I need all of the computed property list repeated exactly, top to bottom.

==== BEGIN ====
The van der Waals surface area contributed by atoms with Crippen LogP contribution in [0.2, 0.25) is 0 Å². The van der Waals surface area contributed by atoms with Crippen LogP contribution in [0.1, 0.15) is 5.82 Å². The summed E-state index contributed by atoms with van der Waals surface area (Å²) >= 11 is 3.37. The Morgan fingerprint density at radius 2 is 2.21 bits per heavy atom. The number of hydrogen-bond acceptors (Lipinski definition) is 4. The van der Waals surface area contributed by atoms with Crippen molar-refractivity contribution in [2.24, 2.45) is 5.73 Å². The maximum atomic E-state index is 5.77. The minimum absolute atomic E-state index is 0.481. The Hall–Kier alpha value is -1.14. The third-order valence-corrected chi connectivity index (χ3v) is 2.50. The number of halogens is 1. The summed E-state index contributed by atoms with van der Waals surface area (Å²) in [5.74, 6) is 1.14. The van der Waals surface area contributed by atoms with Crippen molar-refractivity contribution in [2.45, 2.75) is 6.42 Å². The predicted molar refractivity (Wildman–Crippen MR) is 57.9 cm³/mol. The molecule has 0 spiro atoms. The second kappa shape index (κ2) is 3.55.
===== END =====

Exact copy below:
The van der Waals surface area contributed by atoms with Crippen LogP contribution in [0.2, 0.25) is 0 Å². The van der Waals surface area contributed by atoms with Crippen LogP contribution in [0.1, 0.15) is 5.82 Å². The summed E-state index contributed by atoms with van der Waals surface area (Å²) >= 11 is 3.37. The Morgan fingerprint density at radius 2 is 2.21 bits per heavy atom. The number of hydrogen-bond acceptors (Lipinski definition) is 4. The van der Waals surface area contributed by atoms with Crippen molar-refractivity contribution in [2.24, 2.45) is 5.73 Å². The maximum atomic E-state index is 5.77. The minimum absolute atomic E-state index is 0.481. The Hall–Kier alpha value is -1.14. The third-order valence-corrected chi connectivity index (χ3v) is 2.50. The number of halogens is 1. The summed E-state index contributed by atoms with van der Waals surface area (Å²) in [5.74, 6) is 1.14. The van der Waals surface area contributed by atoms with Crippen molar-refractivity contribution in [2.45, 2.75) is 6.42 Å². The predicted molar refractivity (Wildman–Crippen MR) is 57.9 cm³/mol. The molecule has 0 spiro atoms. The second kappa shape index (κ2) is 3.55.